Dynamics of Coupled Oscillator Systems - Abstract

Popovych, Oleksandr

Adaptive delivery of continuous and delayed feedback deep brain stimulation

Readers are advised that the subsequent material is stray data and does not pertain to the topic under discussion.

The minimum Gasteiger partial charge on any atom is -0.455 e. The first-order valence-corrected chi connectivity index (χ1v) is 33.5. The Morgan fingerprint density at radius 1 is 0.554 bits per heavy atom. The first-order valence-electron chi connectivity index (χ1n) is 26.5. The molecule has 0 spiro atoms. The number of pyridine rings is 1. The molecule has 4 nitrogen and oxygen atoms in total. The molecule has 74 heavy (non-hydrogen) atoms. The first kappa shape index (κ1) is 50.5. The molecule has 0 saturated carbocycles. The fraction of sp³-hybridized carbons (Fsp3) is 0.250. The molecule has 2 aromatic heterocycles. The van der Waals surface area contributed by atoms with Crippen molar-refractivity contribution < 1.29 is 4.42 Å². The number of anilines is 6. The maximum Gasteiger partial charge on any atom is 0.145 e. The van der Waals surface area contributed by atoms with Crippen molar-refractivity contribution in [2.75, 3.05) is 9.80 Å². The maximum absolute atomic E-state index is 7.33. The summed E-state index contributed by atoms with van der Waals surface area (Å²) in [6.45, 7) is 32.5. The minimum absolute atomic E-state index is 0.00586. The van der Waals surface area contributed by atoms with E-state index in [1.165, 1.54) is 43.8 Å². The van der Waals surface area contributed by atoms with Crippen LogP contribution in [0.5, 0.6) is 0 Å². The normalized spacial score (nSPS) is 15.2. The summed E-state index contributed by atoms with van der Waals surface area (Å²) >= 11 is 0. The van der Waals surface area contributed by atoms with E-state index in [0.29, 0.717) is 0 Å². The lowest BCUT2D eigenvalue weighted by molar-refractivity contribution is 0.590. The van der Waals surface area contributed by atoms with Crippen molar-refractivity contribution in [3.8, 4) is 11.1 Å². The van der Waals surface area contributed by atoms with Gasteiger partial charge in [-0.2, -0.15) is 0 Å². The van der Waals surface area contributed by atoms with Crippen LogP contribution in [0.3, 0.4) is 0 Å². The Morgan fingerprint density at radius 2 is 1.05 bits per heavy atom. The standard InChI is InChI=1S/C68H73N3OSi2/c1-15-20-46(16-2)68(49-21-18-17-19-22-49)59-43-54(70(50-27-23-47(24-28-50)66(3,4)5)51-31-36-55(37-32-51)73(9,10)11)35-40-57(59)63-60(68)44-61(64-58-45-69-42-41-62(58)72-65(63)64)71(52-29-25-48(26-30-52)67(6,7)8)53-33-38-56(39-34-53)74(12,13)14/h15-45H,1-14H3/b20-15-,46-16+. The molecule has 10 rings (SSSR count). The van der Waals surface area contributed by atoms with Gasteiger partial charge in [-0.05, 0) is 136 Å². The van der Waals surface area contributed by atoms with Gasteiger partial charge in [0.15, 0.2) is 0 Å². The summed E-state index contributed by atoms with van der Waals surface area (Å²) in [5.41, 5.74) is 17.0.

Adaptive deep brain stimulation (aDBS) is a closed-loop method, where high-frequency (HF) DBS is turned on and off according to a feedback signal, whereas the conventional continuous HF DBS (cDBS) is delivered permanently. Using a computational model of subthalamic nucleus and external globus pallidus, we extend the concept of adaptive stimulation by adaptively controlling not only continuous HF DBS, but also demand-controlled stimulation. Apart from aDBS and cDBS, we consider continuous pulsatile delayed feedback stimulation specifically designed to induce desynchronization. Additionally, we combine adaptive on-off delivery with continuous delayed feedback modulation of HF pulse train by introducing adaptive pulsatile delayed feedback stimulation, where the stimulation is turned on and off using pre-defined amplitude thresholds. By varying the stimulation parameters we obtain optimal parameter ranges and reveal a simple relation between the thresholds of the local field potential and the extent of the stimulation-induced desynchronization as well as the integral stimulation time required. We find that adaptive stimulation can be more efficient in suppressing abnormal synchronization than continuous simulation, and delayed feedback still remains more efficient and also causes a stronger reduction of the beta burst length. Hence, adaptive on-off delivery may further improve the intrinsically demand-controlled delayed feedback stimulation.